Equally good in this part is Giancarlo Giannini as the policeman Pazzi. Pazzi is, perhaps, the one sympathetic character in the whole film an essentially good man, increasingly tempted into doing the wrong thing by money and greed. His battle of wits with Lecter, as he attempts to identify and capture him, is really quite tense and is probably the only part of the film where there is a spark of chemistry between the protagonists.
Sadly, this part of the film only lasts about an hour before the action moves back to America and Starlings attempts to find Lecter. Its ironic that the Lecter-Starling scenes were what made Lambs so compulsive. Here they are the scenes that let the film down.
Part of the problem is, as suggested above, Moore fails to convince as Starling and there is no chemistry between the leads. Another problem is that the relationship has changed and is written as a more overtly sexual one, which sits uneasily with the film and the characters generally. In Lambs, the relationship was deliberately ambiguous whilst there was undoubtedly a certain sexual element, this was very much underplayed. Here, however, Lecter simply comes across as a dirty of man who wants to have his wicked way with Starling, but is too much of a gentleman to quite dare to do it. This element further unbalances the relationship and makes it far less believable.
After the reasonably tense first part, the second half also drops any pretence of being a psychological thriller. Instead, it goes down the silly, lurid route, with plotlines involving man-eating pigs and unusual dinner parties. From here, things degenerate into a ridiculous mess, destroying any sense of atmosphere or credibility the first part managed to build up. Hopkins, in particular, looks a little uncomfortable with the material and is clearly looking for something meatier (ahem!) to sink his teeth into. There is even a part (the trek across town searching for Lecter), which feels dreadfully like filler - as if it was put in simply because the film wasnt substantial enough, as it stood.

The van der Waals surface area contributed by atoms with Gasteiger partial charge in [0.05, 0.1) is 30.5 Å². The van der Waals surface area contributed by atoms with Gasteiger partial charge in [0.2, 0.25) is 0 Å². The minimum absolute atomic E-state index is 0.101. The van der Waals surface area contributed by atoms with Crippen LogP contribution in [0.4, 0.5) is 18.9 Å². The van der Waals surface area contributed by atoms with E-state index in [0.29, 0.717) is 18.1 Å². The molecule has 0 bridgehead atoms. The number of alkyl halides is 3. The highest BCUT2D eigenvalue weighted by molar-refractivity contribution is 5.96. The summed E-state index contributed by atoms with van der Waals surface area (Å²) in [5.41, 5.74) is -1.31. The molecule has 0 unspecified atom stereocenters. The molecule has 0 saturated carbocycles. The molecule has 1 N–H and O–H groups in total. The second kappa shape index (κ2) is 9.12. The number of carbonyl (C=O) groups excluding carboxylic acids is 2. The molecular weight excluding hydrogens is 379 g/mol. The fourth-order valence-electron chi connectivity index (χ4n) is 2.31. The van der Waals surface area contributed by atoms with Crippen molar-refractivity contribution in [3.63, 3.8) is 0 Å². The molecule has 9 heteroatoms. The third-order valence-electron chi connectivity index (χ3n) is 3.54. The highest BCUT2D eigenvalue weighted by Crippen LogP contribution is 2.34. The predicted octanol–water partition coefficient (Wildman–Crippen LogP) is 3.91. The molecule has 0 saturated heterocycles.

The film is also a lot more bloody and violent than Lambs, which again is not an improvement for the better. Whereas previously, the violence was limited and subdued (and so more shocking when it happened), here the violence is right up on screen. This doesnt do the film any favours and may put off more squeamish viewers.
Finally, theres Ridley Scotts direction. I always felt that Scott was a strange choice for this film, and so it proved. One of the reasons why Lambs was so successful was because director Jonathan Demme kept the cameras tight and simple, producing a very effective, claustrophobic atmosphere. Here, however, Scott feels the need to introduce his trademark flashy visuals, along with several unnecessary and distracting effects, such as slo-mos, jump cuts and flashbacks. Its meant to be atmospheric, but ends up being simply annoying and takes away what little sense of tension the film has managed to build. Its noticeable that the bulk of these effects come in the second part of the film almost as if they are trying to deflect attention away from the weak storyline by distracting the viewer with effects.
Hannibal isnt even close to being in the same league as Lambs. Whilst the first part makes a reasonable stab at providing a tense (semi)-psychological film, it never reaches the same heights as Lambs. Crippled by a lack of chemistry between Moore and Hopkins and an overly lurid script, this is a disappointing conclusion to Hopkins Lecter trilogy*.
* I Know Red Dragon was made after Hannibal and so, technically, this is the last of Hopkins outings as Lecter, but Im taking the films in chronological order of the events they portray!
Director: Ridley Scott
Running time: approx. 131 minutes
Gillian Anderson was considered for the role of Starling, but her X-Files contract forbade her from playing another FBI agent.